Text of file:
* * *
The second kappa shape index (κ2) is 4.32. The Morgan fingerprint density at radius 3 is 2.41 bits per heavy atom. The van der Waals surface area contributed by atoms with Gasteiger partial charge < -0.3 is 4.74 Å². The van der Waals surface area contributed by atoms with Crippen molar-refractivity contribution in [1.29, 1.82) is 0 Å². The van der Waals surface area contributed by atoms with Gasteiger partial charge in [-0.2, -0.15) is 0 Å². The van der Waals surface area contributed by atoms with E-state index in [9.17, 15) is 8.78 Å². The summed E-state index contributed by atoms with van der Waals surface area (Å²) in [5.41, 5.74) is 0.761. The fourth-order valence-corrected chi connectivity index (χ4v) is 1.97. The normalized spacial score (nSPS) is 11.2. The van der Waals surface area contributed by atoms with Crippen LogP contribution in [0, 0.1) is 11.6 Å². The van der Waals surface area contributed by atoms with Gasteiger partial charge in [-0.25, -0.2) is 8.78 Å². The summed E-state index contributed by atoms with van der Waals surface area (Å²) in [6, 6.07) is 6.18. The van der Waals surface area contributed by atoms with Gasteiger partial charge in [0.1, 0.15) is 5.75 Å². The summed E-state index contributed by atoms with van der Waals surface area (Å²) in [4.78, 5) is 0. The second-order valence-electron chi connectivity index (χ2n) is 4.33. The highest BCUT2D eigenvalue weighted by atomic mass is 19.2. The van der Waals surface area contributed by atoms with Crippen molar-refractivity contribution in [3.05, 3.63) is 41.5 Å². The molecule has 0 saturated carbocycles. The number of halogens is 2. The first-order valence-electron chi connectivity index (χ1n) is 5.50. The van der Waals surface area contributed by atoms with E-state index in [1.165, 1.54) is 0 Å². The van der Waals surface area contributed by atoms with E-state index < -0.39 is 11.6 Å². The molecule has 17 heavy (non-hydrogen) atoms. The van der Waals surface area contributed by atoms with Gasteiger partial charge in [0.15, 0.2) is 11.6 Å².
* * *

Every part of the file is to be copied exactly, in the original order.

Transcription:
The second kappa shape index (κ2) is 4.32. The Morgan fingerprint density at radius 3 is 2.41 bits per heavy atom. The van der Waals surface area contributed by atoms with Gasteiger partial charge < -0.3 is 4.74 Å². The van der Waals surface area contributed by atoms with Crippen molar-refractivity contribution in [1.29, 1.82) is 0 Å². The van der Waals surface area contributed by atoms with Gasteiger partial charge in [-0.2, -0.15) is 0 Å². The van der Waals surface area contributed by atoms with E-state index in [9.17, 15) is 8.78 Å². The summed E-state index contributed by atoms with van der Waals surface area (Å²) in [5.41, 5.74) is 0.761. The fourth-order valence-corrected chi connectivity index (χ4v) is 1.97. The normalized spacial score (nSPS) is 11.2. The van der Waals surface area contributed by atoms with Crippen LogP contribution in [0, 0.1) is 11.6 Å². The van der Waals surface area contributed by atoms with Gasteiger partial charge in [-0.25, -0.2) is 8.78 Å². The summed E-state index contributed by atoms with van der Waals surface area (Å²) in [6, 6.07) is 6.18. The van der Waals surface area contributed by atoms with Gasteiger partial charge in [0.1, 0.15) is 5.75 Å². The summed E-state index contributed by atoms with van der Waals surface area (Å²) in [4.78, 5) is 0. The second-order valence-electron chi connectivity index (χ2n) is 4.33. The highest BCUT2D eigenvalue weighted by atomic mass is 19.2. The van der Waals surface area contributed by atoms with Crippen molar-refractivity contribution in [3.05, 3.63) is 41.5 Å². The molecule has 0 saturated carbocycles. The number of halogens is 2. The first-order valence-electron chi connectivity index (χ1n) is 5.50. The van der Waals surface area contributed by atoms with E-state index in [1.165, 1.54) is 0 Å². The van der Waals surface area contributed by atoms with E-state index < -0.39 is 11.6 Å². The molecule has 17 heavy (non-hydrogen) atoms. The van der Waals surface area contributed by atoms with Gasteiger partial charge in [0.15, 0.2) is 11.6 Å².